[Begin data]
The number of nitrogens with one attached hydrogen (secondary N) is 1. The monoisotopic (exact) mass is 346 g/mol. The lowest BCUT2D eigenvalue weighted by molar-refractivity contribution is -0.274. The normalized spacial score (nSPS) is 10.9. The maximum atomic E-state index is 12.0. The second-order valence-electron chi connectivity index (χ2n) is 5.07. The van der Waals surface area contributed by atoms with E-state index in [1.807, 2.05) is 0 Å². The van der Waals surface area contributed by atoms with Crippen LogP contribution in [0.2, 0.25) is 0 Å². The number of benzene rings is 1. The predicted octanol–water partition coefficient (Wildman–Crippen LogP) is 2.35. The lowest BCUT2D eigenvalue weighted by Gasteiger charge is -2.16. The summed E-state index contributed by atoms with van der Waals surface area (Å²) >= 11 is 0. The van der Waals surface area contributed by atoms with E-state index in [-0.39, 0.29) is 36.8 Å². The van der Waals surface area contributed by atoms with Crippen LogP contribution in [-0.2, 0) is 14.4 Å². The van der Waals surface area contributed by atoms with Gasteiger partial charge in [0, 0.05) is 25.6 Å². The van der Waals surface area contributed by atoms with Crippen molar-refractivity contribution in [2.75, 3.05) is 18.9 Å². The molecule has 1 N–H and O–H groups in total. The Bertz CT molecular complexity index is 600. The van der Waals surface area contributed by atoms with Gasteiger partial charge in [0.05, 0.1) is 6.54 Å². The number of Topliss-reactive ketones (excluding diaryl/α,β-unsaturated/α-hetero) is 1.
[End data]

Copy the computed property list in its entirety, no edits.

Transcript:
The number of nitrogens with one attached hydrogen (secondary N) is 1. The monoisotopic (exact) mass is 346 g/mol. The lowest BCUT2D eigenvalue weighted by molar-refractivity contribution is -0.274. The normalized spacial score (nSPS) is 10.9. The maximum atomic E-state index is 12.0. The second-order valence-electron chi connectivity index (χ2n) is 5.07. The van der Waals surface area contributed by atoms with E-state index in [1.807, 2.05) is 0 Å². The van der Waals surface area contributed by atoms with Crippen LogP contribution in [0.2, 0.25) is 0 Å². The number of benzene rings is 1. The predicted octanol–water partition coefficient (Wildman–Crippen LogP) is 2.35. The lowest BCUT2D eigenvalue weighted by Gasteiger charge is -2.16. The summed E-state index contributed by atoms with van der Waals surface area (Å²) >= 11 is 0. The van der Waals surface area contributed by atoms with E-state index in [-0.39, 0.29) is 36.8 Å². The van der Waals surface area contributed by atoms with Crippen LogP contribution in [-0.2, 0) is 14.4 Å². The van der Waals surface area contributed by atoms with Gasteiger partial charge in [0, 0.05) is 25.6 Å². The van der Waals surface area contributed by atoms with Crippen molar-refractivity contribution in [2.75, 3.05) is 18.9 Å². The molecule has 1 N–H and O–H groups in total. The Bertz CT molecular complexity index is 600. The van der Waals surface area contributed by atoms with Gasteiger partial charge in [0.05, 0.1) is 6.54 Å². The number of Topliss-reactive ketones (excluding diaryl/α,β-unsaturated/α-hetero) is 1.